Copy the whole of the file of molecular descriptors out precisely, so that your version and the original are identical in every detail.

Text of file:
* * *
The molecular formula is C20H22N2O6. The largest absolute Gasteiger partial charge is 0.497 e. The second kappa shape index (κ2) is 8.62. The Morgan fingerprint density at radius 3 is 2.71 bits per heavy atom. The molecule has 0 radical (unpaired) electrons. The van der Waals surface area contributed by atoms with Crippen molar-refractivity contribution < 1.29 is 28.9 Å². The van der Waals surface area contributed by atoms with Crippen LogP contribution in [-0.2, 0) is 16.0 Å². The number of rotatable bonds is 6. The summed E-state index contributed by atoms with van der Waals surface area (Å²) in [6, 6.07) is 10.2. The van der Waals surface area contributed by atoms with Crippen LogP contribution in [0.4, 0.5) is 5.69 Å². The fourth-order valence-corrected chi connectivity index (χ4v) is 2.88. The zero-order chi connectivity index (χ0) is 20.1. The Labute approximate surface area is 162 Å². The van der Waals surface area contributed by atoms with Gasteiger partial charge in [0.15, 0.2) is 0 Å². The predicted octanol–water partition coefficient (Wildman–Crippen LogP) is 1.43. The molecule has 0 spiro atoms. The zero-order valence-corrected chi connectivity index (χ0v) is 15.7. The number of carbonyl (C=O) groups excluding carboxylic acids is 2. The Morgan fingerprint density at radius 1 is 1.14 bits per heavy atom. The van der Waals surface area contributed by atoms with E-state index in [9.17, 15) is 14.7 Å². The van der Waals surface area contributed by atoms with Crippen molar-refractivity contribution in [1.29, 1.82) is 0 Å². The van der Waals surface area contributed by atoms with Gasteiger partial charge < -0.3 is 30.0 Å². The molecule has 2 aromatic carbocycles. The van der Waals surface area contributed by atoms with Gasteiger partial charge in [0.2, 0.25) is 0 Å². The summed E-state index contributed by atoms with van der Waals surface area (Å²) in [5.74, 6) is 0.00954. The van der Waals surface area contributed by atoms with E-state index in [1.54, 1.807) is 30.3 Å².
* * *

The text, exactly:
The molecular formula is C20H22N2O6. The largest absolute Gasteiger partial charge is 0.497 e. The second kappa shape index (κ2) is 8.62. The Morgan fingerprint density at radius 3 is 2.71 bits per heavy atom. The molecule has 0 radical (unpaired) electrons. The van der Waals surface area contributed by atoms with Crippen molar-refractivity contribution < 1.29 is 28.9 Å². The van der Waals surface area contributed by atoms with Crippen LogP contribution in [-0.2, 0) is 16.0 Å². The number of rotatable bonds is 6. The summed E-state index contributed by atoms with van der Waals surface area (Å²) in [6, 6.07) is 10.2. The van der Waals surface area contributed by atoms with Crippen LogP contribution in [0.4, 0.5) is 5.69 Å². The fourth-order valence-corrected chi connectivity index (χ4v) is 2.88. The zero-order chi connectivity index (χ0) is 20.1. The Labute approximate surface area is 162 Å². The van der Waals surface area contributed by atoms with Gasteiger partial charge in [0.15, 0.2) is 0 Å². The predicted octanol–water partition coefficient (Wildman–Crippen LogP) is 1.43. The molecule has 0 spiro atoms. The zero-order valence-corrected chi connectivity index (χ0v) is 15.7. The number of carbonyl (C=O) groups excluding carboxylic acids is 2. The Morgan fingerprint density at radius 1 is 1.14 bits per heavy atom. The van der Waals surface area contributed by atoms with E-state index in [9.17, 15) is 14.7 Å². The van der Waals surface area contributed by atoms with Crippen molar-refractivity contribution in [1.29, 1.82) is 0 Å². The van der Waals surface area contributed by atoms with Gasteiger partial charge < -0.3 is 30.0 Å². The molecule has 2 aromatic carbocycles. The van der Waals surface area contributed by atoms with Gasteiger partial charge in [0.2, 0.25) is 0 Å². The summed E-state index contributed by atoms with van der Waals surface area (Å²) in [5.74, 6) is 0.00954. The van der Waals surface area contributed by atoms with E-state index in [1.54, 1.807) is 30.3 Å².